Current challenges to HD movie downloads: ..what HD?

by Paul William Tenny

Every time I see an article about "HD downloads", I can't help but cringe. Hardly anyone understands just how much data makes up a true high definition video, and how that single number can mean more to the visual quality than the resolution does. Because of that, they think the pseudo-HD content being served by Apple is comparable to what you can get over digital cable or satellite -- itself a form of pseudo-HD compared to over-the-air broadcast -- when your typical home broadband connection would scream, cry, and finally just die if you tried streaming real high-def over it.
Have you ever heard the phrase "the only constant in the universe is death"? Here's another one: one can never have enough bandwidth. Despite what companies claim, or even what you think your eyes are showing you, those nifty high definition movie trailers you can get from Microsoft and Apple are just about right for resolution, but compressed at a bitrate of about 4 megabits per second -- which is not HD. DVDs, just to give you an idea of how overly compressed 4mbps is even with an advanced codec like AVC-1/h264, typically run between 6-9mbps. If you've ever paid close attention to just how fast your DSL/cable connection is supposed to be, you'll know that 6mbps is as fast as cable gets in most of the United States, while DSL rolls in at about 3mbps. In reality you'll probably get about half of that, if you're lucky.

Even with a business-tier connection, you're still going to come up well short of being able to stream a DVD-quality video from the Internet, and we're talking about a resolution of 720x480 as opposed to 1280x720 (called 720p for progressive -- about all you'll get with cable and satellite) or 1920x1080 (called 1080i for interlaced -- what you get from NBC/CBS/whoever with an antenna) for the really good stuff. There is little more you need to know about how video compression works than to know that if you have a higher resolution, you need an even higher bitrate to avoid block-style artifacts and ugly color gradients.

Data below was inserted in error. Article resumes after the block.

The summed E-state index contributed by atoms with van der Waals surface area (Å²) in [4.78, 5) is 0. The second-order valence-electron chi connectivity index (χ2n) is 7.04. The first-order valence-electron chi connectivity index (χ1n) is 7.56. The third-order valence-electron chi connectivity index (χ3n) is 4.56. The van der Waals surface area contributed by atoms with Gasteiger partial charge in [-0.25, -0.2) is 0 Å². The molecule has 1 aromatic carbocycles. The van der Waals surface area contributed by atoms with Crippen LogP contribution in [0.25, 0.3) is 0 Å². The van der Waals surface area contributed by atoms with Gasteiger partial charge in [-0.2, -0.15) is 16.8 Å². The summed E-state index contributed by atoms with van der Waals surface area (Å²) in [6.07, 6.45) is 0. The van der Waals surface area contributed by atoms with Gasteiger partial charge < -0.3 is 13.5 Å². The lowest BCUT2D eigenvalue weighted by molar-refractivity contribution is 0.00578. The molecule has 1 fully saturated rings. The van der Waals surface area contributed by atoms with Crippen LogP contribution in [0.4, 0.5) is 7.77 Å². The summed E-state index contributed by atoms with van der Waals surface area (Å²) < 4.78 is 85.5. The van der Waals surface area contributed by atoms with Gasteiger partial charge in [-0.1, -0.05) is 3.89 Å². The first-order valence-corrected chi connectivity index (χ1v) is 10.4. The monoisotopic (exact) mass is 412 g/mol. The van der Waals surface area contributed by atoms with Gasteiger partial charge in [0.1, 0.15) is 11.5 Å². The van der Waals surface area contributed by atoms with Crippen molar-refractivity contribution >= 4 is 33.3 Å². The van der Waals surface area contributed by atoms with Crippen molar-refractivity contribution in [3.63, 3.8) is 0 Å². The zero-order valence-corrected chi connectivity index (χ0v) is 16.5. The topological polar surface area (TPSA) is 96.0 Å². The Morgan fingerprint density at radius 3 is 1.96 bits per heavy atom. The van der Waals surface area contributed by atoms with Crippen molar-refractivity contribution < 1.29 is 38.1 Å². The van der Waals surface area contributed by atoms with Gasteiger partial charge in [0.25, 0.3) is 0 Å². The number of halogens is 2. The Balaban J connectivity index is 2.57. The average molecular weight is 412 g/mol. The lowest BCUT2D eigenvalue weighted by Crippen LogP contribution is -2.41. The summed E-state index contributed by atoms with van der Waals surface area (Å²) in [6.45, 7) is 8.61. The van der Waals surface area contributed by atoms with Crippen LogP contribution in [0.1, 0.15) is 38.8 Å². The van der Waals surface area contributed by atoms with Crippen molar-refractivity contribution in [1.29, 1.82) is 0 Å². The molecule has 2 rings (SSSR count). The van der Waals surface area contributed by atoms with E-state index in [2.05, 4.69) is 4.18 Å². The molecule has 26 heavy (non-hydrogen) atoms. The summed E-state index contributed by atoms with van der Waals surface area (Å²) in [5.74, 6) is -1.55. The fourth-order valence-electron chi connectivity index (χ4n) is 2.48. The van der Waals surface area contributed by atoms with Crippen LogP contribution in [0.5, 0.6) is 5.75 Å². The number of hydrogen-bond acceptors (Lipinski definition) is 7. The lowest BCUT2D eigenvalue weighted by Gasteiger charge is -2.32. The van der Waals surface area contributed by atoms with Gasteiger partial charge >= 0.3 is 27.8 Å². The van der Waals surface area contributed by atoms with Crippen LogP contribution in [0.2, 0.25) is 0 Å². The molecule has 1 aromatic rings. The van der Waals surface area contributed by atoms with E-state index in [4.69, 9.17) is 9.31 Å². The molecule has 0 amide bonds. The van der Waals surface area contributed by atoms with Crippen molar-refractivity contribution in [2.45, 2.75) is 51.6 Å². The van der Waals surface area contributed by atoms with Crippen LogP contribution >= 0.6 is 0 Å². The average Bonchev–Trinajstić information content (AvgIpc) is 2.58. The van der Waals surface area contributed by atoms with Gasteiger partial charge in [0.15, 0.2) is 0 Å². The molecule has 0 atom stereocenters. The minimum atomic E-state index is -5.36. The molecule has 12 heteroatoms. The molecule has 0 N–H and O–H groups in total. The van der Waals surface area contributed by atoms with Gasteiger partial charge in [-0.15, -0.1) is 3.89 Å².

With real HD that isn't overly compressed to make room for more than one channel (something even Verizon does with it's fiber-to-the-home service, FioS) you're going to end up coming back to DVDs for a proper comparison. To get DVD quality, you'll want a DVD bitrate. To get HD quality, you'll want (need) HD-DVD/Blu-ray bitrate. I'm sorry to tell you that you're probably talking about 30-40mbps (compared to 5-9mbps for DVD and the 1-3mbps you'll get from or Apple.) In other words, you can simply forget about it. It won't be practical to stream real HD over the Internet unless the United States institutes an aggressive broadband policy that would put Verizon-style fiber in every single home in the country, and even then nobody really knows if the Internet backbone can handle it.

Why? It just wasn't designed that way. Cable, satellite, and over-the-air (OTA) are efficient one-to-many delivery systems where everyone gets the same information. The number of viewers can increase without increasing capacity or delivery streams since everyone is getting the exact same information and it only needs to be sent once. The Internet was designed for point-to-point information exchange, not en masse delivery, and it's darn good at it, but not so good for broadcasting like a megaphone. For streaming video, the server has to send all that data out once for every person watching. 1mbps (Hulu, typical streaming) may be fine for your home connection, but that server is sending out 50mbps for 50 viewers, and that's lower-than-TV definition we're talking about here

Without a total redesign or an aggressive upgrade in bandwidth from the core all the way out to your home, we've already found a use for the Internet that simply isn't practical, and that's HD video delivery that isn't compressed so badly that you might as well kick down the resolution to that of a DVD (or worse, like standard definition TV.) Or -- if you will -- the quality of Hulu and YouTube.

So the reason I'm cringing today is because while the person on purports to list the challenges with HD movie downloads, they fail to realize that we aren't even talking about actual HD video, but the overly compressed pretender that might be 1280x720, but is a far cry from OTA 1080i. These things currently aren't even in the same league and there's no sign of things changing anytime soon.
in Digital Media, Streaming Video


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1 Comment

Just to add some webcasting perspective, as an industry the goal right now is mostly 540p, which is about all that's realistic as a resolution and can still be called "HD" (liberal use of air quotes here) if you squint.

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